Clock staying on? Battery drain? Look no further.

Buckshot G/N

Well-Known Member
Nov 2, 2011
Yell... you want be able to retrieve any photos and minimum info due to fire in Oct,2019 . What I suggest if you register with Tapatalk go to 2016 archives and try finding that thread.That was TurboBuick source as a mobile app at that time.


Well-Known Member
Sep 28, 2007
Here are a couple of the pictures from the first post, click for full size:






New Member
Jun 14, 2021
Ive seen this issue alot,and havent been able to find this page/fix and post up...Thanks goes out to RmvBfrFlght for finding and posting up this link..... Now a Sticky.:biggrin:

copied from David Ellis' web site;

Battery Drain? … If your radio clock stays on with the key off, then read on. By David Ellis member LSPBC Dallas

If the Radio Clock stays on with the key off, then if your car sits for around 3 days or more, it will not start. So what you end up doing is you jump start your car and then go driving around for fun and to charge your battery. To fix this problem you can just disconnect the battery each time you put the car up, but that is a pain. This battery drain drove me nuts and so I put lots of time into tracking this problem down. I knew that the drain was around 350 milliamps and it have to be something that happened due to age to the car to cause the problem OR when the car was new everyone would have just taken them back to the dealer to fix the problem. In other words the car did not come with this problem. I did pull fuses until I found the problem circuit and it was on the CLK fuse. The CLK has lots of circuits on it and is one of the two power sources to the Radio. This circuit remembers the radio stations, time and the radio will not work with out it. I remembered that GM car radios that have a clock go off, if you turn the key off, and you can push in the volume knob to get the time with the key off. So I went back to the Internet to search for problems with the GM radio clock. I found the there are tons of Turbo cars out there with this same problem and lots of guy with the wrong ideas as to what is wrong. I found that there is a circuit that controls the clock that some guys had this fixed by a radio shop but they really didn’t know what was fixed. I have had this problem for years and I wanted to know all about it. I searched more on the internet and found one small e-mail talking about a transistor in the radio causing the problem. I traced the guy down and called him in Kansas and he told me which transistor it was. I then pulled my radio and replaced the shorted transistor and clock goes off when the key is off. I can let my car sit for weeks and it will still start, and it’s a healthy start. There is now no battery drain period. So I found the problem and here is how to fix it. Look at the rear of the radio in the first picture and you will see what looks like two Pac-Man and above the lower Pac-Man is a cut out or cave and just inside the cave you will see the little problem transistor in the second picture. Go to a Fry’s or any electronics supply store and buy one NTE232 transistor, should cost $.49 or so. You will need to take the metal covers off the radio and remove the old transistor (NOTE the flat side of the transistor) using a pencil type solder iron by touching the ends of the soldered wires while lightly pulling on the transistor from the other side. If you do this right and are lucky there will probably three little holes that you can put the leads from the new transistor in. Leave the leads on the new transistor a little longer that the old one you just pulled out and replace with flat side facing the same way as the old one. Touch the ends from the other side with the soldering pencil and add a small amount of solder on each of the three leads. Do Not leave soldering iron on any lead very long as heat will travel down the wire and destroy the transistor.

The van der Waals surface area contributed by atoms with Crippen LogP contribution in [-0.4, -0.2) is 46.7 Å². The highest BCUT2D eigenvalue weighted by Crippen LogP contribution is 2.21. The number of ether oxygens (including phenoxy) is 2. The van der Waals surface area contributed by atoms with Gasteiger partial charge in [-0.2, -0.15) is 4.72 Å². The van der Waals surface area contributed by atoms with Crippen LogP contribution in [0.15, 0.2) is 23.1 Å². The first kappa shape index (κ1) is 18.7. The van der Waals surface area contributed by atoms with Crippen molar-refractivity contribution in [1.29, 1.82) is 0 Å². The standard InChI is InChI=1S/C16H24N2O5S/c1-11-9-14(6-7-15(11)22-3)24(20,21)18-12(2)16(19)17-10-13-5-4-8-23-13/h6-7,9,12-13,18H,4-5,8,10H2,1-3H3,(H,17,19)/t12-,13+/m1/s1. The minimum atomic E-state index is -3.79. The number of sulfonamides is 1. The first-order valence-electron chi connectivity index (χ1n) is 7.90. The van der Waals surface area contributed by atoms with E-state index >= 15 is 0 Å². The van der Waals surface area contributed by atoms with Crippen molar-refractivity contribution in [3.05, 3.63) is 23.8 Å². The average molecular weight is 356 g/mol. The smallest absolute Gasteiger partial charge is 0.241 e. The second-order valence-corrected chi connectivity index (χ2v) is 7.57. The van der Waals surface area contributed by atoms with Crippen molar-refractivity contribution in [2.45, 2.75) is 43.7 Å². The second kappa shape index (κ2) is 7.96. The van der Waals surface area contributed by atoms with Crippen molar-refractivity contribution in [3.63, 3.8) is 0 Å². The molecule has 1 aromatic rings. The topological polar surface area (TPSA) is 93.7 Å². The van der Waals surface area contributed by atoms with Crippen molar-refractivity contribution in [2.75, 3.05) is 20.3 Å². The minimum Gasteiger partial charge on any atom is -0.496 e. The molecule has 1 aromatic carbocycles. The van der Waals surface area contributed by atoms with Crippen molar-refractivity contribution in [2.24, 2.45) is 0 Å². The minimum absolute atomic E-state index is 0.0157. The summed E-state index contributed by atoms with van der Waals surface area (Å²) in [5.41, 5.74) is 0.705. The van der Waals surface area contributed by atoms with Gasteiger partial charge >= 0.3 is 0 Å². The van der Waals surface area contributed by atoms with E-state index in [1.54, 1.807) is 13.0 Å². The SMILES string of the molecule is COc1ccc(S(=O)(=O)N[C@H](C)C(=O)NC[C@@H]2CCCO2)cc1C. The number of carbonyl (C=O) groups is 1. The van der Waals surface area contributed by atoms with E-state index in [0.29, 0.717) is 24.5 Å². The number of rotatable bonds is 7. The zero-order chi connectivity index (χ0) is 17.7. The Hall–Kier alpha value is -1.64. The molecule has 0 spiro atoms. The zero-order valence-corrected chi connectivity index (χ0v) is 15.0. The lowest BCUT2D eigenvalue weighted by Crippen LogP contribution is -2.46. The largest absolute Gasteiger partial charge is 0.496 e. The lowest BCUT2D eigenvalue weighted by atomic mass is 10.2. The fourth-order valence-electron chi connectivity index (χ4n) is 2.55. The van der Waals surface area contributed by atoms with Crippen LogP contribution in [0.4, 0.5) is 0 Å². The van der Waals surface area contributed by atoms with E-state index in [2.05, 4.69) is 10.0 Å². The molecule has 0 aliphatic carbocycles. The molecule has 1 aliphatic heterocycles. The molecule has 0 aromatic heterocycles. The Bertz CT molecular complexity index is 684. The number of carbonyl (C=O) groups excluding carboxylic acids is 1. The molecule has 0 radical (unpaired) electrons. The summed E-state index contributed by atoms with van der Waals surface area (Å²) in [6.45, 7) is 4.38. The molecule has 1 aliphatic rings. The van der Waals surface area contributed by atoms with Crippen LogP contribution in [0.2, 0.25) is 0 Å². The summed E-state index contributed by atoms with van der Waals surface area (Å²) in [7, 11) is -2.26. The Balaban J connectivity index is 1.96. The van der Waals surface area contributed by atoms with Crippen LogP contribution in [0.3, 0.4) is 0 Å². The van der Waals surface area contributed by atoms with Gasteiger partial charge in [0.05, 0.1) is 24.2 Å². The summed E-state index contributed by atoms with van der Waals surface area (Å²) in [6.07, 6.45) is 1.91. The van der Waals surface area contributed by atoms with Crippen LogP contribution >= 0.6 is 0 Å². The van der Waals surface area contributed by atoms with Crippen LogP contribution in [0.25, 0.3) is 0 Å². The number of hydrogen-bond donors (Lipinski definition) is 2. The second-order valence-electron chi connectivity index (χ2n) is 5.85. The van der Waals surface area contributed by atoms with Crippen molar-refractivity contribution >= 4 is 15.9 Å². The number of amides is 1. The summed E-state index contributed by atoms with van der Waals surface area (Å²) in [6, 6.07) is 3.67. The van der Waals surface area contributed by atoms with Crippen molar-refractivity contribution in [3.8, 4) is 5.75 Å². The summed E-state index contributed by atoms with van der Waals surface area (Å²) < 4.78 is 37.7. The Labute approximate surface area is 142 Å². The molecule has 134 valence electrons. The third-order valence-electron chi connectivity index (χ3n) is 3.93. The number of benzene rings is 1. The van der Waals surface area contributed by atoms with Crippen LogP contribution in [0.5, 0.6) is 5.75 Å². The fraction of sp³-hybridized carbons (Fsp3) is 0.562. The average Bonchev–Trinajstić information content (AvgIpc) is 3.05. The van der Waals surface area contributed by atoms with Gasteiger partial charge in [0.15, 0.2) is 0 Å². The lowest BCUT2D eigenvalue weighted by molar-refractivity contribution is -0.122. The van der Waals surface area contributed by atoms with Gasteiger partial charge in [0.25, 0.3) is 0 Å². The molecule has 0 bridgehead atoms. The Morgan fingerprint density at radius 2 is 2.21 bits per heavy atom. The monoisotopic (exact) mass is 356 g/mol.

David Ellis
I cant see the pictures you posted


Gray Beard Member
Sep 24, 2010
I cant see the pictures you posted
If you can't fix the clock on issue, a Battery Minder of some sort seems to be the fix, no?

If you have a constant draw, you need a constant source of charge. Seems pretty elementary.